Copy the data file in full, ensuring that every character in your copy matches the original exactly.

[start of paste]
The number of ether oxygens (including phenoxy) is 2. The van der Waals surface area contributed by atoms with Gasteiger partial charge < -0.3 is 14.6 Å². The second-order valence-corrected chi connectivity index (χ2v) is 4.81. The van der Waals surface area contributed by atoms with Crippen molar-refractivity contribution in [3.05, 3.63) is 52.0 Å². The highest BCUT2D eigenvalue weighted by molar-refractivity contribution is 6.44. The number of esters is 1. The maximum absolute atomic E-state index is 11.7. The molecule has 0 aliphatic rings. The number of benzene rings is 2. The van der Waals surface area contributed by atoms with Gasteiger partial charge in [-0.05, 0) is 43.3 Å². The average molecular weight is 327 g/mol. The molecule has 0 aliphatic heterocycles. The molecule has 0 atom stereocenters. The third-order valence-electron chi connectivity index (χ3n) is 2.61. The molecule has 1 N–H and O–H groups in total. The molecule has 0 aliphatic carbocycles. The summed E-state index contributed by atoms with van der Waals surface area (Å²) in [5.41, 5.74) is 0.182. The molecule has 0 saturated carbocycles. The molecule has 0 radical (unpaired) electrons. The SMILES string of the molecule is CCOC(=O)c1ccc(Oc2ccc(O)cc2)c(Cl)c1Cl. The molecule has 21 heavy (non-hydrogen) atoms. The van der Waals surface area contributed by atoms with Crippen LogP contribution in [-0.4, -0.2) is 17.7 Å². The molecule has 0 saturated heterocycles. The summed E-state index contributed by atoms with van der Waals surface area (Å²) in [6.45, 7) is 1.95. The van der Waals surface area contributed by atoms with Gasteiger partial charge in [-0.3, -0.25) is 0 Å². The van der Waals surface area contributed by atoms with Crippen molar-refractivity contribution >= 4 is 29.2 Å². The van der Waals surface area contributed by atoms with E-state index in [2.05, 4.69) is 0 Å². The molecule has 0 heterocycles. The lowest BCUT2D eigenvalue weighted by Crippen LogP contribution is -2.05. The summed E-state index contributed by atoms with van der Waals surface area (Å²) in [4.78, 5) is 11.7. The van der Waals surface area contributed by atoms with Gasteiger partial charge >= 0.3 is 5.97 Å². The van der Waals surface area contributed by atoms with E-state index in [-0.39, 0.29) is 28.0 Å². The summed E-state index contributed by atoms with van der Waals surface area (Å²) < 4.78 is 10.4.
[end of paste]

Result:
The number of ether oxygens (including phenoxy) is 2. The van der Waals surface area contributed by atoms with Gasteiger partial charge < -0.3 is 14.6 Å². The second-order valence-corrected chi connectivity index (χ2v) is 4.81. The van der Waals surface area contributed by atoms with Crippen molar-refractivity contribution in [3.05, 3.63) is 52.0 Å². The highest BCUT2D eigenvalue weighted by molar-refractivity contribution is 6.44. The number of esters is 1. The maximum absolute atomic E-state index is 11.7. The molecule has 0 aliphatic rings. The number of benzene rings is 2. The van der Waals surface area contributed by atoms with Gasteiger partial charge in [-0.05, 0) is 43.3 Å². The average molecular weight is 327 g/mol. The molecule has 0 aliphatic heterocycles. The molecule has 0 atom stereocenters. The third-order valence-electron chi connectivity index (χ3n) is 2.61. The molecule has 1 N–H and O–H groups in total. The molecule has 0 aliphatic carbocycles. The summed E-state index contributed by atoms with van der Waals surface area (Å²) in [5.41, 5.74) is 0.182. The molecule has 0 saturated carbocycles. The molecule has 0 radical (unpaired) electrons. The SMILES string of the molecule is CCOC(=O)c1ccc(Oc2ccc(O)cc2)c(Cl)c1Cl. The molecule has 21 heavy (non-hydrogen) atoms. The van der Waals surface area contributed by atoms with Crippen LogP contribution in [-0.4, -0.2) is 17.7 Å². The molecule has 0 saturated heterocycles. The summed E-state index contributed by atoms with van der Waals surface area (Å²) in [6.45, 7) is 1.95. The van der Waals surface area contributed by atoms with Gasteiger partial charge in [-0.3, -0.25) is 0 Å². The van der Waals surface area contributed by atoms with Crippen molar-refractivity contribution >= 4 is 29.2 Å². The van der Waals surface area contributed by atoms with E-state index in [2.05, 4.69) is 0 Å². The molecule has 0 heterocycles. The lowest BCUT2D eigenvalue weighted by Crippen LogP contribution is -2.05. The summed E-state index contributed by atoms with van der Waals surface area (Å²) in [4.78, 5) is 11.7. The van der Waals surface area contributed by atoms with Gasteiger partial charge >= 0.3 is 5.97 Å². The van der Waals surface area contributed by atoms with E-state index in [-0.39, 0.29) is 28.0 Å². The summed E-state index contributed by atoms with van der Waals surface area (Å²) < 4.78 is 10.4.